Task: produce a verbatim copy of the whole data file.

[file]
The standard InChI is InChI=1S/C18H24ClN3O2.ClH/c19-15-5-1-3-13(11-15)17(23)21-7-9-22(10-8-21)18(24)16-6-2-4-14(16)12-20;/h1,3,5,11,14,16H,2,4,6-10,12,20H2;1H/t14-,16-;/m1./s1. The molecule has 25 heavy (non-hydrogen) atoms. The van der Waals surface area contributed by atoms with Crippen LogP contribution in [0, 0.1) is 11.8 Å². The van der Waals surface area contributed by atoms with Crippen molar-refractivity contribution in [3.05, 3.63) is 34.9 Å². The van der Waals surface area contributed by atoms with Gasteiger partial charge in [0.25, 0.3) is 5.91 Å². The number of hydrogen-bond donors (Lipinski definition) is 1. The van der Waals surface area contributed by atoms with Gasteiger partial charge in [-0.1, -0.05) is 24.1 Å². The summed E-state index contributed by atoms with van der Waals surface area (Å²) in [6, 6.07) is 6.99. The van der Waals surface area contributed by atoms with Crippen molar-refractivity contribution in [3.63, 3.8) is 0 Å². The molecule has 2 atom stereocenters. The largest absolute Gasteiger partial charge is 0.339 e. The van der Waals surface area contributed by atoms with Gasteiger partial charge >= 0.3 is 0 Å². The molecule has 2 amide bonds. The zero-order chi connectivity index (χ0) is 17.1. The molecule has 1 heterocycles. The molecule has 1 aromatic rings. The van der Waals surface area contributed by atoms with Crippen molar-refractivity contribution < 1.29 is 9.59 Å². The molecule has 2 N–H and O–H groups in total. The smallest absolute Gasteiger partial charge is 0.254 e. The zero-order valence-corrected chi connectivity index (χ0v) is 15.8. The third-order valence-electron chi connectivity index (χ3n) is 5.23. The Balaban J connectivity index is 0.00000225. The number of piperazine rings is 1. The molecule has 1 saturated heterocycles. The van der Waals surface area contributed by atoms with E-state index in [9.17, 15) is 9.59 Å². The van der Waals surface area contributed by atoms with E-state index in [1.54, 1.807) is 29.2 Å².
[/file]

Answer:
The standard InChI is InChI=1S/C18H24ClN3O2.ClH/c19-15-5-1-3-13(11-15)17(23)21-7-9-22(10-8-21)18(24)16-6-2-4-14(16)12-20;/h1,3,5,11,14,16H,2,4,6-10,12,20H2;1H/t14-,16-;/m1./s1. The molecule has 25 heavy (non-hydrogen) atoms. The van der Waals surface area contributed by atoms with Crippen LogP contribution in [0, 0.1) is 11.8 Å². The van der Waals surface area contributed by atoms with Crippen molar-refractivity contribution in [3.05, 3.63) is 34.9 Å². The van der Waals surface area contributed by atoms with Gasteiger partial charge in [0.25, 0.3) is 5.91 Å². The number of hydrogen-bond donors (Lipinski definition) is 1. The van der Waals surface area contributed by atoms with Gasteiger partial charge in [-0.1, -0.05) is 24.1 Å². The summed E-state index contributed by atoms with van der Waals surface area (Å²) in [6, 6.07) is 6.99. The van der Waals surface area contributed by atoms with Crippen molar-refractivity contribution in [3.63, 3.8) is 0 Å². The molecule has 2 atom stereocenters. The largest absolute Gasteiger partial charge is 0.339 e. The van der Waals surface area contributed by atoms with Gasteiger partial charge >= 0.3 is 0 Å². The molecule has 2 amide bonds. The zero-order chi connectivity index (χ0) is 17.1. The molecule has 1 heterocycles. The molecule has 1 aromatic rings. The van der Waals surface area contributed by atoms with Crippen molar-refractivity contribution < 1.29 is 9.59 Å². The molecule has 2 N–H and O–H groups in total. The smallest absolute Gasteiger partial charge is 0.254 e. The zero-order valence-corrected chi connectivity index (χ0v) is 15.8. The third-order valence-electron chi connectivity index (χ3n) is 5.23. The Balaban J connectivity index is 0.00000225. The number of piperazine rings is 1. The molecule has 1 saturated heterocycles. The van der Waals surface area contributed by atoms with E-state index in [9.17, 15) is 9.59 Å². The van der Waals surface area contributed by atoms with E-state index in [1.54, 1.807) is 29.2 Å².